Monday felt like “A Willie Nelson Christmas” but it was another internationally recognized holiday that the country legend was celebrating with a six-hour live stream: 4/20.
For those who aren’t in the know, the date of April 20, along with the daily chime of 4:20 p.m., is code for stoners to spark up. Willie being the undisputed grand poobah of the marijuana movement, his “Come And Toke It” variety program drew a slew of noteworthy names to the webcast including Kacey Musgraves, Matthew McConaughey, Kevin Smith, Jeff Bridges, Tommy Chong, Bill Maher, Beto O’Rourke, Toby Keith and Billy Ray Cyrus.
Doubling as a benefit for Last Prisoner Project (dedicated to restorative justice to aid those incarcerated based on outdated cannabis laws) and a promotional opportunity (to market Willie’s Reserve and Willie’s Remedy, a line of branded cannabis and hemp-based wellness products), as well as marking an early birthday party (Willie turns 87 on April 29), its format wasn’t all that different from other quarantine at-home shows — some rooms were messy, others intimate, nearly everyone sang to an acoustic guitar — but the vibe was worlds apart. “Come and Toke It” provided the sort of comfort viewing and of-the-same-mindedness we may be starting to forget, seeing as it’s been many weeks since most cannabis enthusiasts have shared a handshake never mind a joint.
In fact, 4/20 celebrations throughout the music world felt like much-needed medicine for a weary bunch who may be more accustomed to being homebound but still yearn for that connection. Wiz Khalifa’s live sessions, for instance, centered on simply partaking together. In something called the “Kush Up Challenge,” Wiz let fans join in on Instagram (first they had to post a “smoke signal” — or smoke emoji — in the chat indicating their willingness) to go toke-to-toke with the rapper. The goal: take 10 pulls without hacking up a lung in a digital dance of synchronized smoking. (Yes, at a 4/20 gathering, coughing isn’t thought of as the coming of the apocalypse, though it is viewed as a weakness.)
Others, like in-demand hip-hop producer Mike Dean (Travis Scott, Kanye West), who released an album of instrumentals called “4:20” in time for the holiday, just jammed in his studio (Jet Fuel OG is his preferred creativity strain, he revealed). Flag-waving stoner Jenny Lewis also took a mellow approach, regaling fans with songs and stories, including one in which Nelson himself requested she sing “Roll Me Up and Smoke Me When I Die” at a private dinner and, no thanks to a few hits of Willie’s Reserve, she “got freaked” and barely pulled it together. “It was a disaster,” confessed Lewis, wearing — appropriately — a Death Row Records shirt. Others who hosted or participated in 4/20 streams included Cypress Hill’s B-Real and Ty Dolla $ign.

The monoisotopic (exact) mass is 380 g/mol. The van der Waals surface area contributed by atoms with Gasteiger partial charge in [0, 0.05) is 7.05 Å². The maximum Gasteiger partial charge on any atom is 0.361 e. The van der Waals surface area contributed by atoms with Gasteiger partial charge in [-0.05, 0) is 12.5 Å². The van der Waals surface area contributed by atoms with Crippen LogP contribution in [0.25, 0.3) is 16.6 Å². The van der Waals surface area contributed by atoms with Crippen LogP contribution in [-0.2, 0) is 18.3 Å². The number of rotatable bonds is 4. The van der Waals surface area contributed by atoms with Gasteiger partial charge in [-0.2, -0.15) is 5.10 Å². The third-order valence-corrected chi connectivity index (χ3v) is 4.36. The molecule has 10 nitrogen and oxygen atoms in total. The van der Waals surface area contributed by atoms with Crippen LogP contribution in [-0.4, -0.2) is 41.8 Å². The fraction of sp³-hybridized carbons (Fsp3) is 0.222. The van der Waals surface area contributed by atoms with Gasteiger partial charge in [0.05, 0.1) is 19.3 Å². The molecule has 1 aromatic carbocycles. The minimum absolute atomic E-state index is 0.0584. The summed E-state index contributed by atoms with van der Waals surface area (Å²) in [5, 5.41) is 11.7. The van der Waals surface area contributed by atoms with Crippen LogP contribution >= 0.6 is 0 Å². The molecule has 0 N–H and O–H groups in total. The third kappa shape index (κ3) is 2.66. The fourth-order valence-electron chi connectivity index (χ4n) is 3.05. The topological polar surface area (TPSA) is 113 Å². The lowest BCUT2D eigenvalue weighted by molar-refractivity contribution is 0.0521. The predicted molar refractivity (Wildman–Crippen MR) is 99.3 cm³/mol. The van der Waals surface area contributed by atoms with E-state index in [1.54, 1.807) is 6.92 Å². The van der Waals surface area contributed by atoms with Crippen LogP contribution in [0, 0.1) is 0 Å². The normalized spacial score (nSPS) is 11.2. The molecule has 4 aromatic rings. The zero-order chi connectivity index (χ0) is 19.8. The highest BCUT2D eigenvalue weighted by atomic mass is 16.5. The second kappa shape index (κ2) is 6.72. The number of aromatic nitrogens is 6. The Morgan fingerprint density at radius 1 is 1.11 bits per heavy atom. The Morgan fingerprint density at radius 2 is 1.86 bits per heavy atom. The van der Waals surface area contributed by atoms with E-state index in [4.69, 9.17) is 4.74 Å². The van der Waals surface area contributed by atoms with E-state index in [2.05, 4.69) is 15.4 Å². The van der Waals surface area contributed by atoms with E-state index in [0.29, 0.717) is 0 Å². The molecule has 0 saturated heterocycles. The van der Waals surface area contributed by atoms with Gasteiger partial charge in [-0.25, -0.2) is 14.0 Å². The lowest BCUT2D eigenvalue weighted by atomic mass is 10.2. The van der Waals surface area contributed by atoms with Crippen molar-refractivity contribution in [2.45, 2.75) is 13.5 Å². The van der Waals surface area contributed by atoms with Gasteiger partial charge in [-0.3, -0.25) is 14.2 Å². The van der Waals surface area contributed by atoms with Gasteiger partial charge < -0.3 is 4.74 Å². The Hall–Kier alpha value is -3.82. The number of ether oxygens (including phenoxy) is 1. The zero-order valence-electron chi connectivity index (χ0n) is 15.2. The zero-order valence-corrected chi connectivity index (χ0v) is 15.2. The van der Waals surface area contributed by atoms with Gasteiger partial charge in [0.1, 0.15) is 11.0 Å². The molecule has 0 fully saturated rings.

No two live streams were the same but Willie’s was special. From a dimly-lit bunker deep within the Nelson family ranch in Luck, Texas, Willie and son Lukas played affable hosts to a wide circle of friends and family all of whom, dare we say, looked genuinely happy — coronavirus panic put on pause.
That was partly due to the multitude of good tunes, courtesy of the likes of Kacey Musgraves’ “Slow Burn,” which stung like an anthem to our century so far; Ziggy Marley, bringing a soft touch to his father’s iconic “One Love,” and Shakey Graves, who delivered a nuanced rendition of Flying Burrito Brothers’ “Sin City.” Also impressive were lesser-known artists Waylon Payne and Kevin Morby in addition to Nelson sons Lukas and Micah.
Elevating the livestream even more were a series of tutorials related to cannabis, from farmers explaining harvesting a sizable grow to glass makers showing how to clean your wares at home to Margo Price demonstrating how to make an apple pipe (helpful!). Interstitials served as munchie breaks for cooking demonstrations, with Chef Spike Mendelsohn among those offering his 420 take on menu items like plant burgers as well as a bucket of sin called “potatoes fried in kief oil.” Even Mrs. Nelson got into the kitchen game demonstrating how she makes coffee for the brood.
And then there’s Willie, our host with the most quips, zingers and hearing-challenged one-liners — what a hoot to listen in on. Conversations veered between playful and serious, bad jokes were aplenty and Willie’s manner unpredictable at each turn. If ever one of us civilians were lucky enough to receive the coveted invitation to come onto Willie’s tour bus, this is what it might be like. And with “Come and Toke It,” it felt like we were virtually there.
So thank you, Willie Nelson, for the chance to exhale this 4/20. But listen to Kacey when it comes to inhaling.
Shirley Halperin is a former editor at High Times Magazine and has written two books on marijuana: 2008’s “Pot Culture: The A-Z Guide to Stoner Language and Life” and 2010’s “Reefer Movie Madness: The Ultimate Stoner Film Guide.”